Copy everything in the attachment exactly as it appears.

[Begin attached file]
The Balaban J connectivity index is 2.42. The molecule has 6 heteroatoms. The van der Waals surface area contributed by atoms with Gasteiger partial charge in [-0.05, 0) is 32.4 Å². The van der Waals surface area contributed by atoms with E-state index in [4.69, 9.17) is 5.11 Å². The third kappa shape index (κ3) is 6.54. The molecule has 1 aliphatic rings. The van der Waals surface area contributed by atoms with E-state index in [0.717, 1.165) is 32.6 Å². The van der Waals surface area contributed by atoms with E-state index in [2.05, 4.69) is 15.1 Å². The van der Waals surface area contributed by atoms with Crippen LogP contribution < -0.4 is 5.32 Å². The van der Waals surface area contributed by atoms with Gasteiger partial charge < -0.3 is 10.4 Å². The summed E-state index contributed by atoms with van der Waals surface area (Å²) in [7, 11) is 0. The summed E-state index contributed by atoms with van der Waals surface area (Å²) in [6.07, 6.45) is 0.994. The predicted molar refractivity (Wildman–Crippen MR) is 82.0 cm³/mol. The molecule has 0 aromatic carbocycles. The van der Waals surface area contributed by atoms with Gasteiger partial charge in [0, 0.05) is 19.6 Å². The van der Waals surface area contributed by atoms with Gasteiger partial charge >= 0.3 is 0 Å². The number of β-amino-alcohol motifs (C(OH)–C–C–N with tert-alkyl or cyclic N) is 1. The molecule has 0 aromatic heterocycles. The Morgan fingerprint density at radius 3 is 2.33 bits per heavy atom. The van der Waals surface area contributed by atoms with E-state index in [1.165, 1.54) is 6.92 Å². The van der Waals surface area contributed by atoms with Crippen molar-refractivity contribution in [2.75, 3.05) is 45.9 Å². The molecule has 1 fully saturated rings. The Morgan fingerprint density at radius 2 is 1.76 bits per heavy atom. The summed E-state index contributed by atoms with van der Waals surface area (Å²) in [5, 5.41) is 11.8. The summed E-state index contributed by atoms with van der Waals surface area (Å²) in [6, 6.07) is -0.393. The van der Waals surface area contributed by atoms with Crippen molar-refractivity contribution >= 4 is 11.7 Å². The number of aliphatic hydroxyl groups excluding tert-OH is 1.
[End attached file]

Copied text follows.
The Balaban J connectivity index is 2.42. The molecule has 6 heteroatoms. The van der Waals surface area contributed by atoms with Gasteiger partial charge in [-0.05, 0) is 32.4 Å². The van der Waals surface area contributed by atoms with E-state index in [4.69, 9.17) is 5.11 Å². The third kappa shape index (κ3) is 6.54. The molecule has 1 aliphatic rings. The van der Waals surface area contributed by atoms with E-state index in [0.717, 1.165) is 32.6 Å². The van der Waals surface area contributed by atoms with E-state index in [2.05, 4.69) is 15.1 Å². The van der Waals surface area contributed by atoms with Crippen LogP contribution < -0.4 is 5.32 Å². The van der Waals surface area contributed by atoms with Gasteiger partial charge < -0.3 is 10.4 Å². The summed E-state index contributed by atoms with van der Waals surface area (Å²) in [7, 11) is 0. The summed E-state index contributed by atoms with van der Waals surface area (Å²) in [6.07, 6.45) is 0.994. The predicted molar refractivity (Wildman–Crippen MR) is 82.0 cm³/mol. The molecule has 0 aromatic carbocycles. The van der Waals surface area contributed by atoms with Gasteiger partial charge in [0, 0.05) is 19.6 Å². The van der Waals surface area contributed by atoms with Gasteiger partial charge >= 0.3 is 0 Å². The number of β-amino-alcohol motifs (C(OH)–C–C–N with tert-alkyl or cyclic N) is 1. The molecule has 0 aromatic heterocycles. The Morgan fingerprint density at radius 3 is 2.33 bits per heavy atom. The van der Waals surface area contributed by atoms with E-state index in [1.165, 1.54) is 6.92 Å². The van der Waals surface area contributed by atoms with Crippen molar-refractivity contribution in [2.75, 3.05) is 45.9 Å². The molecule has 1 fully saturated rings. The Morgan fingerprint density at radius 2 is 1.76 bits per heavy atom. The summed E-state index contributed by atoms with van der Waals surface area (Å²) in [5, 5.41) is 11.8. The summed E-state index contributed by atoms with van der Waals surface area (Å²) in [6, 6.07) is -0.393. The van der Waals surface area contributed by atoms with Crippen molar-refractivity contribution >= 4 is 11.7 Å². The number of aliphatic hydroxyl groups excluding tert-OH is 1.